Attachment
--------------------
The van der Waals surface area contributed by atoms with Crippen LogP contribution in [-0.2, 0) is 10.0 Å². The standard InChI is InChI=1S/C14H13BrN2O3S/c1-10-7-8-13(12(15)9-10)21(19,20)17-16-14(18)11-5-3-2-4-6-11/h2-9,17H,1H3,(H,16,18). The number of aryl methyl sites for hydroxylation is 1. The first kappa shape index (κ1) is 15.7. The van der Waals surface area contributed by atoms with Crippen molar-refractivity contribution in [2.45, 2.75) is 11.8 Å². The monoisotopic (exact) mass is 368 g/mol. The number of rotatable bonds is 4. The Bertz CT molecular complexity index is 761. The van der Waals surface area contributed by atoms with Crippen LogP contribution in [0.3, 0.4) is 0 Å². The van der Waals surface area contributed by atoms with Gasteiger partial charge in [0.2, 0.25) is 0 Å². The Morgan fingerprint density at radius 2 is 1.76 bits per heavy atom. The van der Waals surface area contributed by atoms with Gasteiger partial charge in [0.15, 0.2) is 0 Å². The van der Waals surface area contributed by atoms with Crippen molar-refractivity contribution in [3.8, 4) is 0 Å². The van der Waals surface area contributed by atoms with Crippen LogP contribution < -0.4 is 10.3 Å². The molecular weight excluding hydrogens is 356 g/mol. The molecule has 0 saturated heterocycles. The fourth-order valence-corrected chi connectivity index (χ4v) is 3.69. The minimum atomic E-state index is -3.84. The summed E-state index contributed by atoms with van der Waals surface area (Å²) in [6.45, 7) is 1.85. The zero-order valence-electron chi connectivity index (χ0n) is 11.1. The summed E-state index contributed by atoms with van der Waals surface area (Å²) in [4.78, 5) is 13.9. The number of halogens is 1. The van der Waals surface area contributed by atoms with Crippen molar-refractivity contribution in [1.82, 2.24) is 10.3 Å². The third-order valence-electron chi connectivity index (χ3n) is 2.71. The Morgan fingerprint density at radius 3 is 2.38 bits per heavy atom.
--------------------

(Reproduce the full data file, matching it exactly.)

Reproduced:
The van der Waals surface area contributed by atoms with Crippen LogP contribution in [-0.2, 0) is 10.0 Å². The standard InChI is InChI=1S/C14H13BrN2O3S/c1-10-7-8-13(12(15)9-10)21(19,20)17-16-14(18)11-5-3-2-4-6-11/h2-9,17H,1H3,(H,16,18). The number of aryl methyl sites for hydroxylation is 1. The first kappa shape index (κ1) is 15.7. The van der Waals surface area contributed by atoms with Crippen molar-refractivity contribution in [2.45, 2.75) is 11.8 Å². The monoisotopic (exact) mass is 368 g/mol. The number of rotatable bonds is 4. The Bertz CT molecular complexity index is 761. The van der Waals surface area contributed by atoms with Crippen LogP contribution in [0.3, 0.4) is 0 Å². The van der Waals surface area contributed by atoms with Gasteiger partial charge in [0.2, 0.25) is 0 Å². The Morgan fingerprint density at radius 2 is 1.76 bits per heavy atom. The van der Waals surface area contributed by atoms with Gasteiger partial charge in [0.15, 0.2) is 0 Å². The van der Waals surface area contributed by atoms with Crippen molar-refractivity contribution in [3.8, 4) is 0 Å². The van der Waals surface area contributed by atoms with Crippen LogP contribution < -0.4 is 10.3 Å². The molecular weight excluding hydrogens is 356 g/mol. The molecule has 0 saturated heterocycles. The fourth-order valence-corrected chi connectivity index (χ4v) is 3.69. The minimum atomic E-state index is -3.84. The summed E-state index contributed by atoms with van der Waals surface area (Å²) in [6.45, 7) is 1.85. The zero-order valence-electron chi connectivity index (χ0n) is 11.1. The summed E-state index contributed by atoms with van der Waals surface area (Å²) in [4.78, 5) is 13.9. The number of halogens is 1. The van der Waals surface area contributed by atoms with Crippen molar-refractivity contribution in [1.82, 2.24) is 10.3 Å². The third-order valence-electron chi connectivity index (χ3n) is 2.71. The Morgan fingerprint density at radius 3 is 2.38 bits per heavy atom.